The potential benefits are increased passenger comfort, reduced structural loading, improved fuel efficiency and greater speed. When Nauti-Craft found out about the Carbon Trust’s project, it had already conducted some preliminary work with military marine vehicles and immediately saw the potential.

Stability: Nauti-Craft’s suspension enables it to dock with the base of offshore turbines

’The soldiers get bashed to buggery going through rough seas for a couple of hours. They wear kidney belts, but they still get lumbar and neck injuries and, on a really long mission, some of them end up peeing blood; it’s no joke. You’ve got to provide more comfort and safety,’ Heyring said. ’So with the wind farm business, you’ve got to be aware of what you’re putting your workers through.’

Nauti-Craft has now built and tested an 8m-long ’4-play’ prototype boat with four hulls. It plans to build a larger 30m supply vessel, using a catamaran-type platform but with aspects of the same suspension system, to accommodate the volume of equipment needed for the wind application.

’What we found with the prototype was that you could actually sit there with a glass of champagne and you didn’t even have to hold on, whereas in the standard boat you jump straight up in the air and crash back down,’ Heyring added.

Perhaps one of the most promising aspects of the whole concept, from the perspective of the wind sector, is the ability of boats equipped with Nauti-Craft’s suspension to dock with the base of offshore turbines and remain stable.

This would require a miniature ’harbour’, resembling a two-pronged tuning fork, fixed perpendicular to the turbine shaft. The boat would slot into this and the deck would essentially become part of the turbine, remaining entirely fixed while the hulls below would be moving in unison with waves, absorbing any impact from them. Maintenance engineers would simply walk across from the boat to the turbine base, carrying the necessary equipment and tools. Nauti-Craft’s 4-play is one of 13 designs shortlisted by the Carbon Trust and will receive some financial help from the Wind Accelerator Programme. However, only a couple of them will be selected for further development and commercialisation.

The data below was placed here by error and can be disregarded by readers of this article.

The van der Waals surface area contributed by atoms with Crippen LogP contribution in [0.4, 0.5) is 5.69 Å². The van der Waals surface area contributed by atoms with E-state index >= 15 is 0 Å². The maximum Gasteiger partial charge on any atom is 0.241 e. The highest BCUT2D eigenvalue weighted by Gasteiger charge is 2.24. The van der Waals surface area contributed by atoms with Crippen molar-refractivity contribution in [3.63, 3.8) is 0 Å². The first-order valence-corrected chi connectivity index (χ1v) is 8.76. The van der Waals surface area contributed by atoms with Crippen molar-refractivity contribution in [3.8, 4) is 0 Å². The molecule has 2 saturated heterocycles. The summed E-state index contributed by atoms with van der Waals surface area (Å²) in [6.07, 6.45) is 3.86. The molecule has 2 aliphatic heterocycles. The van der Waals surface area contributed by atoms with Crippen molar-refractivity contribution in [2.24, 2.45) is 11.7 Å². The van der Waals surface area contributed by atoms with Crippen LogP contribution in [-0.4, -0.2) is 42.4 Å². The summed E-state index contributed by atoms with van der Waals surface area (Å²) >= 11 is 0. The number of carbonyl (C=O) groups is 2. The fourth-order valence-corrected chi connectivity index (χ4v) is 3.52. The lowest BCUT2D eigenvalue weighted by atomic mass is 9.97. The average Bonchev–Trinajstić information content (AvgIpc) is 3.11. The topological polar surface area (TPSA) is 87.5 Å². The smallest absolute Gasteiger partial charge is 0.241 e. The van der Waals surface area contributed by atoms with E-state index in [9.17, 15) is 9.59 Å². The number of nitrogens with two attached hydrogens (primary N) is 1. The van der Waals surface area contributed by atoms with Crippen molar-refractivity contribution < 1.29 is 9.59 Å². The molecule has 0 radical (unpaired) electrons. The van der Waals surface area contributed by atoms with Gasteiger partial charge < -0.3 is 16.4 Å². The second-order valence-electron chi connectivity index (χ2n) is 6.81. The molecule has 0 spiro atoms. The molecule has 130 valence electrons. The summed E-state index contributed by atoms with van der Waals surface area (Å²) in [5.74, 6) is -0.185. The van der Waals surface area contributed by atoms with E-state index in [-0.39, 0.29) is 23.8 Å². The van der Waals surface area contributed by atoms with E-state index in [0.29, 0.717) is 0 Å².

But, regardless of the outcome, Heyring is confident that Nauti-Craft vessels will find a place in other marine applications, including for recreational, commercial, military and passenger markets.

’It is really a bit of a circus trick managing seas of this size – it’s a David and Goliath thing. Once we can prove our technology here, putting it onto a luxury gin palace to go in and out of Monaco harbour is going to be a piece of cake. Even some of the military applications don’t have to unload people in waves the size of a small house.’

Fixing turbines in storms

Providing efficient maintenance for wind turbines is a top priority.

Each turbine in an offshore wind farm requires an average of four visits a year for routine maintenance, as well as unexpected downtime to replace components. Although this may not sound like much, if you consider a wind farm with upwards of 500 turbines, maintenance engineers will be busy all year round.

During downtime, the turbines are in an idle state, in which the blades are turned out of the wind and the brakes are applied – essentially, they just sit and wait to be fixed, which costs money.

Maintenance vessels are then launched from shore; that is provided waves don’t exceed around 1.5m in height. This rarely happens with current farms, which are typically less than 25km off shore, but the next generation could be as far as 300km out, with thousands of turbines.

The shortlisted entries for the Carbon Trust’s competition essentially fall into two broad categories. Launch and recovery systems will likely be fitted to permanent bases or motherships, for launching and recovering daughter craft from the sea.

Meanwhile, the transfer systems will take personnel and equipment from vessel to turbine, potentially with motion-compensation mechanisms. The overarching goal is to make transfers possible for a minimum of 300 days a year in 3m-high waves, thereby increasing revenues by as much as £3bn.